Beef

Beef is packed full of protein and flavour. Good quality beef makes great burgers, meatballs, stews and stir-fries

beef

Beef is the second most-consumed meat in the world. It can be used in burgers, meatballs, stews, stir-fries and many other dishes. It is sold both raw and cooked. Raw it comes, cubed, minced, steaks or in joints of various sizes.

Some beef products include beef jerky and sausages.

Beef can vary in both taste and quality depending on age, breed, diet and lifestyle of the animal. Not only that but it also matters what part of the animal the meat comes from. Knowing more about the differences in cuts of meat will help you chose what meat is best for your cooking!

beef cuts

Cuts of meat

Do you know what cuts are best for stewing and which are best for a stirfry? If not read on! It’s important to understand what you are eating and where it comes from.

Beef is divided into sections called primal cuts. Different countries and cultures make these cuts in different ways, in the UK the primal cuts are Sirloin, Rump, Round, Brisket, Flank, Chuck, Rib, Neck, Ox Cheek and Oxtail.

It’s also best whenever possible to buy free-range and organic beef as it means the animal has had a good quality of life.

Sirloin

The sirloin section is located behind the ribs. It can be sold in joint suitable for roasting or it can be cut into steaks. “T”-bone, Porterhouse and Entrecote come for this part as well. Steaks can be grilled, fried and used in stir-fries and barbecuing. Meat from this part is usually used in dishes like beef stroganoff.

Fillet (also called tenderloin) also comes from this area, fillet cuts are very tender and lean. They can be cut into steaks or a joint, perfect for Beef Wellington. Fillet cuts are delicious and also tend to be the most expensive.

Rump

Rump cuts tend to be cheaper then sealion and fillet, it’s slightly tougher but it is packed with flavour! It can be sold in joints or cut into steaks. Rump steaks are best cooked quickly, it’s good for frying, stir-fries, grilling or the barbecue

The Brazilian steak Picanha comes from this section.

Round

The round section starts slightly below the rump and includes the whole leg section. The meat from the round is very similar to the brisket and the neck, it has a low fat content and is quite tough as it gets the most work. Round meat is very flavourful but as it is on the tougher side this tends to be better suited to slow cooking like, stewing, roasting and braising.

Brisket

The brisket is located at the top of the front leg. The brisket is extremely flavourful, it’s usually sold whole and it’s perfect for roasting and barbecuing. It is also sometimes ground to make mince.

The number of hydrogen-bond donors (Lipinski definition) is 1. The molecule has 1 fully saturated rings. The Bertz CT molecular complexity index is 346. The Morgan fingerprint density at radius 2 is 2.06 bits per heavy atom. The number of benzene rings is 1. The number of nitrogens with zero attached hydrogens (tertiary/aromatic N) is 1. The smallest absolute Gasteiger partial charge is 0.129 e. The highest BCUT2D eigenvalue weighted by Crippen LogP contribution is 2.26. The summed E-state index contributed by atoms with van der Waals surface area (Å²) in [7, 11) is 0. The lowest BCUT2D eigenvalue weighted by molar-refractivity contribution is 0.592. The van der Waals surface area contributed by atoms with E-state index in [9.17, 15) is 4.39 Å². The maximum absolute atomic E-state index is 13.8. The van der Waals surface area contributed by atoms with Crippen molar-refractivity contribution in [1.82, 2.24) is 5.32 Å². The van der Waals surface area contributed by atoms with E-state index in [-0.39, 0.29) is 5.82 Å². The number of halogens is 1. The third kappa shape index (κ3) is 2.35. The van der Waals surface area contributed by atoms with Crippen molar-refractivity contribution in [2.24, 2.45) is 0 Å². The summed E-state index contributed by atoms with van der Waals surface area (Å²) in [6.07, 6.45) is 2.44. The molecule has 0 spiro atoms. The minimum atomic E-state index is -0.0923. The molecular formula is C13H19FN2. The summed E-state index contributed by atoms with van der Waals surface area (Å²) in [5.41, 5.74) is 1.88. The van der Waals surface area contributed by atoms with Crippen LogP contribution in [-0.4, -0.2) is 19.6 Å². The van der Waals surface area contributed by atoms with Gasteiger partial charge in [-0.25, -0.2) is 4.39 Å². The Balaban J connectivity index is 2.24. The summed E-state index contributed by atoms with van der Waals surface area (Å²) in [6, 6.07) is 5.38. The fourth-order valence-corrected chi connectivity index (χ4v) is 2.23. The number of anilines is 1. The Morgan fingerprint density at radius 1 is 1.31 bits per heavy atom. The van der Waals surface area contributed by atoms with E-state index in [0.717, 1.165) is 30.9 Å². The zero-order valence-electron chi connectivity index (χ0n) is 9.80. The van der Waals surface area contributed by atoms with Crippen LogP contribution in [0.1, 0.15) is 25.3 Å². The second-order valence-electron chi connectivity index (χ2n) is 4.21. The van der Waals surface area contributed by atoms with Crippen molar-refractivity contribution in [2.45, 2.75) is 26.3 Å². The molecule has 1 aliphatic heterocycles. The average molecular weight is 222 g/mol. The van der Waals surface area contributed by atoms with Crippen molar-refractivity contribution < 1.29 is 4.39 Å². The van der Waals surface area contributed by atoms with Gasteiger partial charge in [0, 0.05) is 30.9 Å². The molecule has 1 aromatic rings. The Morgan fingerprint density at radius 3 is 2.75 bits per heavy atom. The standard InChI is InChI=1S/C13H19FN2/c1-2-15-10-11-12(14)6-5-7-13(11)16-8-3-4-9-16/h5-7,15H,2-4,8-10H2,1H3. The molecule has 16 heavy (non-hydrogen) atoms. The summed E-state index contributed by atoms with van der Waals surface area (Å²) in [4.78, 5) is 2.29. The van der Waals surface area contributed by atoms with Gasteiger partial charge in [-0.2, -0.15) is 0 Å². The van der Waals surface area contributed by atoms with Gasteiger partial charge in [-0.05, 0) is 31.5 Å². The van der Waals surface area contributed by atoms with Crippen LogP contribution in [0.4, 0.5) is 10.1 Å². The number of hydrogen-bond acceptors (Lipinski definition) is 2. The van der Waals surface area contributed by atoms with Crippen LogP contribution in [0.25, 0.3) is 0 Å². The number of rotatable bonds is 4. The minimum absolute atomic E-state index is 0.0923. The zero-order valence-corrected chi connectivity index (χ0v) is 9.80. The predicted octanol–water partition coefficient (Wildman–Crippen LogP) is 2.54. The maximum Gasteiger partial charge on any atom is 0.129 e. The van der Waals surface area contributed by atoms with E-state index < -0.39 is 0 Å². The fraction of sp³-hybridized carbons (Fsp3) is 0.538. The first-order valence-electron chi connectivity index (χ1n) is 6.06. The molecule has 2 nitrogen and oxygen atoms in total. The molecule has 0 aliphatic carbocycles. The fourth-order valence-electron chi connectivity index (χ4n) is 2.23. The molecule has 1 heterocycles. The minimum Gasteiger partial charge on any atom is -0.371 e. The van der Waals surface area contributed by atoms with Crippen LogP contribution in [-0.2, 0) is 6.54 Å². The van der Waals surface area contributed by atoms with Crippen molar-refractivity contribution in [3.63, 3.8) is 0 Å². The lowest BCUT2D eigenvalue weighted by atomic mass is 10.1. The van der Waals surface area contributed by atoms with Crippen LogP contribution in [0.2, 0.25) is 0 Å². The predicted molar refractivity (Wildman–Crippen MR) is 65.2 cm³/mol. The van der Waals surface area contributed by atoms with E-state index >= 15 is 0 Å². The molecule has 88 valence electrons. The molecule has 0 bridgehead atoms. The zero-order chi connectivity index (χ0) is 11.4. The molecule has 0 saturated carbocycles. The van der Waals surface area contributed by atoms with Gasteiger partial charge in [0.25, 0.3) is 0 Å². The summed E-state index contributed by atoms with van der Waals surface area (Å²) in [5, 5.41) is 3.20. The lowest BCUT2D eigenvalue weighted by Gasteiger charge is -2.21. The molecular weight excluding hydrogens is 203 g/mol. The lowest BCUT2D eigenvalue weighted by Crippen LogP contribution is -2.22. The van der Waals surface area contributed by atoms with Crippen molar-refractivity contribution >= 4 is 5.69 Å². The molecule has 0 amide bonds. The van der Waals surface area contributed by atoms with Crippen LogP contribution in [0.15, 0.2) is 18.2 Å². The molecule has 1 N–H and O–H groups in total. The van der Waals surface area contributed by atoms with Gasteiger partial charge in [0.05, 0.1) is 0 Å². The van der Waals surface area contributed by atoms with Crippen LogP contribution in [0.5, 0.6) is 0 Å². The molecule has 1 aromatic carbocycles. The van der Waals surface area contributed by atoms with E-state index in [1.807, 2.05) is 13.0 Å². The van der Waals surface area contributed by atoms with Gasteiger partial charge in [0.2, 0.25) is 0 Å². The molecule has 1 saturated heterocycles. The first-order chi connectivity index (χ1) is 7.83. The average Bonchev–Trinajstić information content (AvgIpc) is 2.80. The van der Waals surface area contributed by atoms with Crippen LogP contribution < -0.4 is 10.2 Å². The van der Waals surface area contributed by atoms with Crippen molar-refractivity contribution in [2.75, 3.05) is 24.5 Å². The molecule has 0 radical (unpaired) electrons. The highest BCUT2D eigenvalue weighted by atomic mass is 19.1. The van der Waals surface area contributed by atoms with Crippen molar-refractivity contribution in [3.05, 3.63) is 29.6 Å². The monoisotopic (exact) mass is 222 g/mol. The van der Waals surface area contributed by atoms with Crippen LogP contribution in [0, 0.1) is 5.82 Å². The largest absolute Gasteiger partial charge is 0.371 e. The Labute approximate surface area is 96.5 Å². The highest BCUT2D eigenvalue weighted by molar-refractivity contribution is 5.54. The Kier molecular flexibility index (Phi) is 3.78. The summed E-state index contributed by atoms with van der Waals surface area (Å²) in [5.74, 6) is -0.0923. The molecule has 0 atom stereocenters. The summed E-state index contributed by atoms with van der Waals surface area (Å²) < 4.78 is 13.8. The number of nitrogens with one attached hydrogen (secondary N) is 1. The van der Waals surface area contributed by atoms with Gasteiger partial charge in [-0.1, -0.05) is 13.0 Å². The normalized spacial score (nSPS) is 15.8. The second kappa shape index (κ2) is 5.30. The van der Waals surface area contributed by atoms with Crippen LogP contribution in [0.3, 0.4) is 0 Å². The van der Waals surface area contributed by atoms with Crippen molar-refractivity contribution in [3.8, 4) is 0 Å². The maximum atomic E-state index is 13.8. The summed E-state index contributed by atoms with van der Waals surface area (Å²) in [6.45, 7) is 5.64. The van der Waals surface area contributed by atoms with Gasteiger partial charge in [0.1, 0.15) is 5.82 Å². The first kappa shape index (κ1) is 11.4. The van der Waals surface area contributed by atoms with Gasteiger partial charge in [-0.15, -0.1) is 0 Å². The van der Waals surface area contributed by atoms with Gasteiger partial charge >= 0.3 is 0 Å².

Flank

The flank section is the underbelly of the cow, meat from this section tends to be marbled with fat and very tender. It is commonly cut into hanger steaks which are long and thin.

Chuck

The chuck located at the top of the shoulder and just behind the neck. Meat from this area is marbled with fat and is moderately tender. It tends to be a more economical cut of beef. It is commonly referred to as a “braising steak”. It is commonly sold diced, cut into steaks or ground into mince.

Rib

The rib section is located behind the chuck. They are sold on the Bone, Boned or French trimmed. Ribeye and Braising steaks come from this section. The lower part of this section is called the thin rib and it is generally used for mince as its very tough.

Neck

Meat from this section tends to be tough but flavorful and is great for stews like goulash!

Ox Cheek

As the name suggests this cut is the hardworking cheek muscle of cows. It is a budget cut that will reward being cooked long and slow to make it tender. The many connective fibres will break down to form a thick gravy. It absorbs the flavours of braising liquid such as wine or ale well. Cooked it has a texture similar to brisket.

Oxtail

Oxtail is super flavourful and is one of the cheapest cuts. Its sold on the bone and is usually cut into sections. The meat tends to be tough so it’s perfect for stewing or braising.

Recipe suggestion: Lasagna, Bolognese sauce (ragú)

Nutritional information of beef

Beef is categorised as red meat – along with lamb and pork – a term used for the meat with high levels of iron.

Not all beef products are the same but in general, beef is high in protein and fat.
It is important not to consume too many highly processes products. It’s best to opt for high-quality, leaner cuts.

The protein in beef also contains amino acids which help your body to grow and support itself. Protein also helps your body maintain muscle mass.

The fat content varies depending on what part of the meat is taken from, the breed, gender, age and what the animal is fed. The fat content of beef is mostly saturated and monounsaturated fats.

Beef has good amounts of Vitamin B12, Zinc, Selenium, Niacin, Vitamin B6 and Phosphorus.

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